Pfister says there are pros and cons to both approaches. “For a given technology,” says Pfister, “SIMD always has the advantage in raw peak operations per second. After all, it mainly consists of as many adders, floating-point units, shaders, or what have you, as you can pack into a given area.” However, he adds that “engineers who have never programmed don’t understand why SIMD isn’t absolutely the cat’s pajamas.”

He points out that SIMD also has its problems. “There’s the problem of batching all those operations,” says Pfister. “If you really have only one ADD to do, on just two values, and you really have to do it before you do a batch (like, it’s testing for whether you should do the whole batch), then you’re slowed to the speed of one single unit. This is not good. Average speeds get really screwed up when you average with a zero. Also not good is the basic need to batch everything. My own experience in writing a ton of APL, a language where everything is a vector or matrix, is that a whole lot of APL code is written that is basically serial: One thing is done at a time.” As such, Pfister says that “Larrabee should have a big advantage in flexibility, and also familiarity. You can write code for it just like SMP code, in C++ or whatever your favorite language is.”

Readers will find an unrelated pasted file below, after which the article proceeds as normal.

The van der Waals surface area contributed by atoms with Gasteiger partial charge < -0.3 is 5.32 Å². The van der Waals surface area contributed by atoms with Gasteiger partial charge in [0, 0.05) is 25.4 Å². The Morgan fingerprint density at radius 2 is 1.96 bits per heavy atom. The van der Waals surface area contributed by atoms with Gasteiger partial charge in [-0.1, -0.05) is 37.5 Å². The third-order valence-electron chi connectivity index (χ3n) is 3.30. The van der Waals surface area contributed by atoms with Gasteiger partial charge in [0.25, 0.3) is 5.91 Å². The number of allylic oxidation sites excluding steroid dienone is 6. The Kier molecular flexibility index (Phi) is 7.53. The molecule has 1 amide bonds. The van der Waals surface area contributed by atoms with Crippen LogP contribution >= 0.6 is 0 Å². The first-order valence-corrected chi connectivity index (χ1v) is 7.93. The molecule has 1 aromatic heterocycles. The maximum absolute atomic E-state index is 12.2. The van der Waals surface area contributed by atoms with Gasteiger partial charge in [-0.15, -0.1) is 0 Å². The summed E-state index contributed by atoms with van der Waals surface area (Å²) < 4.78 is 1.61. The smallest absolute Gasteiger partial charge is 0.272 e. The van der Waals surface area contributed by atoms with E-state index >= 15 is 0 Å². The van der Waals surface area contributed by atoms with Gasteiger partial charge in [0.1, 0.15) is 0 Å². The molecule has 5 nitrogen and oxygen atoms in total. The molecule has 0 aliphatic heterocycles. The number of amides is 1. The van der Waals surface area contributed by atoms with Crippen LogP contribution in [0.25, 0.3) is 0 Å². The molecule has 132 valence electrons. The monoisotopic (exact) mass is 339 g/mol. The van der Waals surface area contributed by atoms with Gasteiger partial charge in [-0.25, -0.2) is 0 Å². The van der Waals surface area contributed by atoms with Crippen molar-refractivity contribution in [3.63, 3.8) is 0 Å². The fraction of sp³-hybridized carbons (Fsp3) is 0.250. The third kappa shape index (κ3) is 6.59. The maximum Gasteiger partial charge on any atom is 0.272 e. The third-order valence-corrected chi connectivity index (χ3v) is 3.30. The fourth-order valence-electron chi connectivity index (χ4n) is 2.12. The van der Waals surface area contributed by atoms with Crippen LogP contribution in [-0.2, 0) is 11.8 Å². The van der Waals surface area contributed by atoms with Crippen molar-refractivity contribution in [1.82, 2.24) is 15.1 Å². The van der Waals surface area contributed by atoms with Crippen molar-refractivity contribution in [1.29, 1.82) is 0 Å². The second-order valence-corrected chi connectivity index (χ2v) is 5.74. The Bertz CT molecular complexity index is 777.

Bright Side of News points out that this could potentially put the GPU’s parallel processing units “almost on equal terms” with the “FPUs inside latest AMD and Intel CPUs.” In terms of numbers, the site claims that the top-end GT300 part will feature 16 groups that will each contain 32 parallel processing units, making for a total of 512. The side also claims that the GPU’s scratch cache will be “much more granular” which will enable a greater degree of “interactivity between the cores inside the cluster”.

No information on clock speeds has been revealed yet, but if this is true, it looks as though Nvidia’s forthcoming GT300 GPU will really offer something new to the GPU industry. Are you excited about the prospect of an MIMD- based GPU architecture with 512 parallel processing units, and could this help Nvidia to take on the threat from Intel’s Larrabee graphics chip? Let us know your thoughts in the forums.

12 Comments

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wuyanxu 23rd April 2009, 10:41 Quote
interesting, but MIMD is a lot more complex to design, so unless they get this perfect, they'll suffer another Fx series.